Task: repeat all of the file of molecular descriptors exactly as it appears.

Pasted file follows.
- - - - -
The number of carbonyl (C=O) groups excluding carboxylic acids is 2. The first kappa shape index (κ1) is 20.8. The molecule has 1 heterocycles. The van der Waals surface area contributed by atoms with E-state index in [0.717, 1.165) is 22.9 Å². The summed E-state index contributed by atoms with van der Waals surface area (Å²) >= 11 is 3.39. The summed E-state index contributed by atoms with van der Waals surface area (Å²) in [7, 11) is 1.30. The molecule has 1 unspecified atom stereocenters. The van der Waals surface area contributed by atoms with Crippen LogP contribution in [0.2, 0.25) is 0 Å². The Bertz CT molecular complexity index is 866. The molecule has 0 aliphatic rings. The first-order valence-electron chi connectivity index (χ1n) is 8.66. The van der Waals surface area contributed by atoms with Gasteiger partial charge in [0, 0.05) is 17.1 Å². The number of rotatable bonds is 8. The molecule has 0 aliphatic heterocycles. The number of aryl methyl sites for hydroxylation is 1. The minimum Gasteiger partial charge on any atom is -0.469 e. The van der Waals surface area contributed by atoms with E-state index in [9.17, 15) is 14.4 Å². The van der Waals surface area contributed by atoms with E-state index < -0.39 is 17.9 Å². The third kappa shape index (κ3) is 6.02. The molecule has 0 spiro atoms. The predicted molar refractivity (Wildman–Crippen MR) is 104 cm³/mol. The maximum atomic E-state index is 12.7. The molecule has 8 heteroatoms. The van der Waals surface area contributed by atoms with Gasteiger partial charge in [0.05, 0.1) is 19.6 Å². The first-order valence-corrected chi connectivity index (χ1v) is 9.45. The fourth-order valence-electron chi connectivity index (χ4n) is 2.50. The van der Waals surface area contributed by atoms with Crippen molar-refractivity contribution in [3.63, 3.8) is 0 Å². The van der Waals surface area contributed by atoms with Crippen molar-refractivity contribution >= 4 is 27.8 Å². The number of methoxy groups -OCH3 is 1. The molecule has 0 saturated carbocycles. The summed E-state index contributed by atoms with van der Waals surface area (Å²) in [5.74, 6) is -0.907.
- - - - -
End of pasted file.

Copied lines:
The number of carbonyl (C=O) groups excluding carboxylic acids is 2. The first kappa shape index (κ1) is 20.8. The molecule has 1 heterocycles. The van der Waals surface area contributed by atoms with E-state index in [0.717, 1.165) is 22.9 Å². The summed E-state index contributed by atoms with van der Waals surface area (Å²) >= 11 is 3.39. The summed E-state index contributed by atoms with van der Waals surface area (Å²) in [7, 11) is 1.30. The molecule has 1 unspecified atom stereocenters. The van der Waals surface area contributed by atoms with Crippen LogP contribution in [0.2, 0.25) is 0 Å². The Bertz CT molecular complexity index is 866. The molecule has 0 aliphatic rings. The first-order valence-electron chi connectivity index (χ1n) is 8.66. The van der Waals surface area contributed by atoms with Gasteiger partial charge in [0, 0.05) is 17.1 Å². The number of rotatable bonds is 8. The molecule has 0 aliphatic heterocycles. The number of aryl methyl sites for hydroxylation is 1. The minimum Gasteiger partial charge on any atom is -0.469 e. The van der Waals surface area contributed by atoms with E-state index in [9.17, 15) is 14.4 Å². The van der Waals surface area contributed by atoms with E-state index < -0.39 is 17.9 Å². The third kappa shape index (κ3) is 6.02. The molecule has 0 spiro atoms. The predicted molar refractivity (Wildman–Crippen MR) is 104 cm³/mol. The maximum atomic E-state index is 12.7. The molecule has 8 heteroatoms. The van der Waals surface area contributed by atoms with Gasteiger partial charge in [0.05, 0.1) is 19.6 Å². The first-order valence-corrected chi connectivity index (χ1v) is 9.45. The fourth-order valence-electron chi connectivity index (χ4n) is 2.50. The van der Waals surface area contributed by atoms with Crippen molar-refractivity contribution in [3.63, 3.8) is 0 Å². The van der Waals surface area contributed by atoms with Crippen molar-refractivity contribution >= 4 is 27.8 Å². The number of methoxy groups -OCH3 is 1. The molecule has 0 saturated carbocycles. The summed E-state index contributed by atoms with van der Waals surface area (Å²) in [5.74, 6) is -0.907.